Information Report was required to be taken down in the general diary.
Production of the general diary was necessary as the First Information Report
was said to be ante-timed and ante-dated. The learned Trial Judge categorically
opined the same to be so. No explanation has been given as to why the
independent witnesses whose statements had allegedly been recorded were not
examined. There was no reason as to why the statement of the PW-2 was taken
after such a long time although according to the medical report he was not
unconscious as would be evident from the fact that his left thumb impression
was taken in the hospital register. If PW-2 was taken within a few minutes to
the District Hospital, the doctor incharge must have informed the police. The
Investigating Officer does not say so. He had not made any attempt to apprehend
the culprits immediately. There is absolutely no reason as to why in a case of
grave nature, a copy of the First Information Report was sent to the Circle
Officer, 4 days after the incident and to the court 8 days thereafter. Section
157 of the Code of Criminal Procedure mandates that the First Information
Report should be sent to the nearest magistrate within a period of 24 hours.
The incident took place at Gorakhpur
which is a District Town. Section 147 of the Police Act and the Rules framed thereunder
provide for safeguards for the accused persons from false implication. The
legal requirements were not complied with. This Court in Meharaj Singh v. State
of U.P. [(1994) 5 SCC 188] stated the law,
in a criminal case and particularly in a murder case is a vital and valuable
piece of evidence for the purpose of appreciating the evidence led at the
trial. The object of insisting upon prompt lodging of the FIR is to obtain the
earliest information regarding the circumstance in which the crime was
committed, including the names of the actual culprits and the parts played by
them, the weapons, if any, used, as also the names of the eyewitnesses, if any.
Delay in lodging the FIR often results in embellishment, which is a creature of
an afterthought. On account of delay, the FIR not only gets bereft of the
advantage of spontaneity, danger also creeps in of the introduction of a coloured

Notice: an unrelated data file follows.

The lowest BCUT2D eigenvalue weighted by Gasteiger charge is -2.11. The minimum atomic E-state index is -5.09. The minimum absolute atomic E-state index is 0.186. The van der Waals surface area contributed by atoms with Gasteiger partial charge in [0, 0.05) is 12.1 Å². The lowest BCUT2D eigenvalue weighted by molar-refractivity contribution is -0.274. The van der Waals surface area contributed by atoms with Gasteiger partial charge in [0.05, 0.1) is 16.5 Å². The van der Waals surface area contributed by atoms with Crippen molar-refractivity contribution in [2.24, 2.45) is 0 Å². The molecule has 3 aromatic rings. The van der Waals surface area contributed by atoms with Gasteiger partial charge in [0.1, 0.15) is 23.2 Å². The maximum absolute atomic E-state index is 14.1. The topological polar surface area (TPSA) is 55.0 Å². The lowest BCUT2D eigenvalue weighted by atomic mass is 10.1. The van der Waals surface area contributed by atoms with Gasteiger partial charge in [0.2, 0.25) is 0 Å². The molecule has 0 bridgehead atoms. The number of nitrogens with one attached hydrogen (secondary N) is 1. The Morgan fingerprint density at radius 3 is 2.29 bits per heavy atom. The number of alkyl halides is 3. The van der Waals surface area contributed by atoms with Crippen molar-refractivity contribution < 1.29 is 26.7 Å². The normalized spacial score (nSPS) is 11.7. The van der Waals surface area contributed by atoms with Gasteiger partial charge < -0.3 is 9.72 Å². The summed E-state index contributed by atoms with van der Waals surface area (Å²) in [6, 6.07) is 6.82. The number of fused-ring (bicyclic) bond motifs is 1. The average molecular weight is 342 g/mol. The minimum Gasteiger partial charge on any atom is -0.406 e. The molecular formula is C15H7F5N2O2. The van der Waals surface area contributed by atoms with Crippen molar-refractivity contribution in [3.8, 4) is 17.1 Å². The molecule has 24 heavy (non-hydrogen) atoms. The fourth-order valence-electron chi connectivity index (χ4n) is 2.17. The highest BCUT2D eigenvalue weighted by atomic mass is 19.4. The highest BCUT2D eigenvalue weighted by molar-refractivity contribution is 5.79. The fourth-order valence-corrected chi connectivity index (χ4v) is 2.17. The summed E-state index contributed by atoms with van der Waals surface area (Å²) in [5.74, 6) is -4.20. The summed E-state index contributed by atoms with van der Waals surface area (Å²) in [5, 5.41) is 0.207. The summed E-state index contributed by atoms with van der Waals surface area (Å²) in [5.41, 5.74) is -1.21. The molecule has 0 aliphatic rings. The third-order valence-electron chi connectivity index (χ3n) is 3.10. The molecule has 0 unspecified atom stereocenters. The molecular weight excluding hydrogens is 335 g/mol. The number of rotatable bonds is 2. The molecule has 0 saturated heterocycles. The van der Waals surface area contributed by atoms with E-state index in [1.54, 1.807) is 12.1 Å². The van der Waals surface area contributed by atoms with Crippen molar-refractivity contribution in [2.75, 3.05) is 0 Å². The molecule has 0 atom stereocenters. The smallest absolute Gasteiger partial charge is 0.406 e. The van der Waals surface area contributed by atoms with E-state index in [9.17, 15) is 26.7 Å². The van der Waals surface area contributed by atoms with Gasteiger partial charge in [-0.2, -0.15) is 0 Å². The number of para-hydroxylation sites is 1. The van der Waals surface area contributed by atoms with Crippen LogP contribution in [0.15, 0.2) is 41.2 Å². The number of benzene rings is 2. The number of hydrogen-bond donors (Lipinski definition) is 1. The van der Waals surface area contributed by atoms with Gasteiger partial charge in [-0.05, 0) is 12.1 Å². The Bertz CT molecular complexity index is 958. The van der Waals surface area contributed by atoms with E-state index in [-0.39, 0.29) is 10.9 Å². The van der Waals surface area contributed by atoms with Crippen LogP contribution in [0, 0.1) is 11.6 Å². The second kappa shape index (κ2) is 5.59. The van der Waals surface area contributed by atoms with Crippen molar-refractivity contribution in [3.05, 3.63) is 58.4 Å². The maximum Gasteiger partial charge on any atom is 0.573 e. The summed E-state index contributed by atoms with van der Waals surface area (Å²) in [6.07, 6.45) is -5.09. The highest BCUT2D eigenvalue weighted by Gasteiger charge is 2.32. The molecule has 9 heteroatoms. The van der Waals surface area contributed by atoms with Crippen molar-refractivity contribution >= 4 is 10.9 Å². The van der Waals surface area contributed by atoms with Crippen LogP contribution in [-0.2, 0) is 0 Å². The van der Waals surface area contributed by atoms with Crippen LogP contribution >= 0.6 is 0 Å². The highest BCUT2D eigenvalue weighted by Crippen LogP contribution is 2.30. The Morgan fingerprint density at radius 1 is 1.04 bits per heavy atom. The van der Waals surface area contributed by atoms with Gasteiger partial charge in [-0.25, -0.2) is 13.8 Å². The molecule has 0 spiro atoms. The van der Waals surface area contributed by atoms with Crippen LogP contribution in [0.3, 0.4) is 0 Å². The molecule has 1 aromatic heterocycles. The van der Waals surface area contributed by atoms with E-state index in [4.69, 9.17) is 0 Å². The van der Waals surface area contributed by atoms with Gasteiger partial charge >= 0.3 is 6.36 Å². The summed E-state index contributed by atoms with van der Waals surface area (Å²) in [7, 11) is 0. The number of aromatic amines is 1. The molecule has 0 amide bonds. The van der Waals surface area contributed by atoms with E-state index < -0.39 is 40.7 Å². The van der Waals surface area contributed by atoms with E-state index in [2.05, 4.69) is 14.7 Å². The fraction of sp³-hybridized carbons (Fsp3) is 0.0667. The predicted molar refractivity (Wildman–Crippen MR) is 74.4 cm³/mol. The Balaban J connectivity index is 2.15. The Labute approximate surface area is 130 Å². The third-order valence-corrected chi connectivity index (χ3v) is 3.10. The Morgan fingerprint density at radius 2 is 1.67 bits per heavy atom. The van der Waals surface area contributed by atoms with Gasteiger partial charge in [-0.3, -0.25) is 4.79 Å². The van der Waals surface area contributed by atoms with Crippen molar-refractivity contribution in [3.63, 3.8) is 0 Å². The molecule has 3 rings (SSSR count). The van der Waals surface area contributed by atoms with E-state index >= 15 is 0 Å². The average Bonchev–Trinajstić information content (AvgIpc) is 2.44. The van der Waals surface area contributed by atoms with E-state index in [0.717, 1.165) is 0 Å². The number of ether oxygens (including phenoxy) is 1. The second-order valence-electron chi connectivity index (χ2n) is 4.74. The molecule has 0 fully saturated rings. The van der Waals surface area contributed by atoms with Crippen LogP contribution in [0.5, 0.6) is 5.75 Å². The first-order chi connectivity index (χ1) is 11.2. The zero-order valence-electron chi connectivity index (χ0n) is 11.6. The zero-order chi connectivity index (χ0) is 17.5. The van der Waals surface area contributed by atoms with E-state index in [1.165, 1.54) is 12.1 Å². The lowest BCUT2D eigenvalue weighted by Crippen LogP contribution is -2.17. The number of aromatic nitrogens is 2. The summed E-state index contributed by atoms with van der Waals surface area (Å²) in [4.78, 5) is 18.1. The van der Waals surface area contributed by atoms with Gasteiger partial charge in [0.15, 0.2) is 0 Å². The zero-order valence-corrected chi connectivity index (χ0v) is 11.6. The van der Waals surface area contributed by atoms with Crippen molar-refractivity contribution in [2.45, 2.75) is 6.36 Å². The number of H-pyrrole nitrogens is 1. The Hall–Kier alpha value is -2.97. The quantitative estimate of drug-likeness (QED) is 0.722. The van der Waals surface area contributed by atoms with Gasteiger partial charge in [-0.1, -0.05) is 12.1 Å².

version or exaggerated story. With a view to determine whether the FIR was
lodged at the time it is alleged to have been recorded, the courts generally
look for certain external checks. One of the checks is the receipt of the copy
of the FIR, called a special report in a murder case, by the local Magistrate.
If this report is received by the Magistrate late it can give rise to an
inference that the FIR was not lodged at the time it is alleged to have been
recorded, unless, of course the prosecution can offer a satisfactory
explanation for the delay in despatching or receipt of the copy of the FIR by
the local Magistrate. Prosecution has led no evidence at all in this behalf.
The second external check equally important is the sending of the copy of the
FIR along with the dead body and its reference in the inquest report. Even
though the inquest report, prepared under Section 174 CrPC, is aimed at serving
a statutory function, to lend credence to the prosecution case, the details of
the FIR and the gist of statements recorded during inquest proceedings get
reflected in the report.
absence of those details is indicative of the fact that the prosecution story
was still in an embryo state and had not been given any shape and that the FIR
came to be recorded later on after due deliberations and consultations and was
then ante-timed to give it the colour of a promptly lodged FIR. In our opinion,
on account of the infirmities as noticed above, the FIR has lost its value and
authenticity and it appears to us that the same has been ante-timed and had not
been recorded till the inquest proceedings were over at the spot by PW 8."
[Emphasis supplied] [See also Budh Singh & Ors. v. State of U.P., JT 2006 (11) SC 503] In Budh Singh (supra), this
Court noticed the regulations framed by the State of U.P. in terms of the Police Act stating:
State of U.P. had made regulations in terms of
the Police Act, which are statutory in nature. Regulation 97 provides as to how
and in what form the information relating to commission of a cognizable offence
when given to an officer-in-charge of a police station, is to be recorded. Such
a First Information Report, known as chik (check) report, should be taken out
in triplicate in the prescribed form and the 'true facts should be ascertained
by a preliminary investigation'. In the event a written report is received, an
exact copy thereof should be made and the officer-in-charge of the station is
required to sign on each of the pages and put the seal of the police station
duplicate copy is to be given to the person who brings the written report and
the original thereof must be sent to the Superintendent of Police. Regulation
108 emphasizes the need of maintaining the case diary stating that time and
place should be noted in the diary by the Investigating Officer when beginning
the investigation; whereafter only, he should inspect the scene of the alleged
offence and question the complainant and any other person who may be able to
throw light on the circumstances. Regulation 109 provides that the case diary
must contain the particulars required by Section 172 of the Code of Criminal
Procedure in sufficient detail so as to enable the supervising officer to
appreciate the facts." The High Court failed to analyse the evidences on
record. It proceeded to pass its judgment on mere surmises and conjectures.
High Court did not critically scrutinize the evidence of PWs 1 and 2. Having regard
to the facts and circumstances of this case in our opinion the Appellant was
entitled to benefit of doubt. [See State of U.P.
v. Gambhir Singh and Others, (2005) 11 SCC 271] It is no doubt true that PW-2
suffered a grievous injury. By reason of the said fact alone, the judgment of
acquittal could not have been interfered with by the High Court.
the reasons aforementioned, the impugned judgment cannot be sustained which is
set aside accordingly. The appeal is allowed.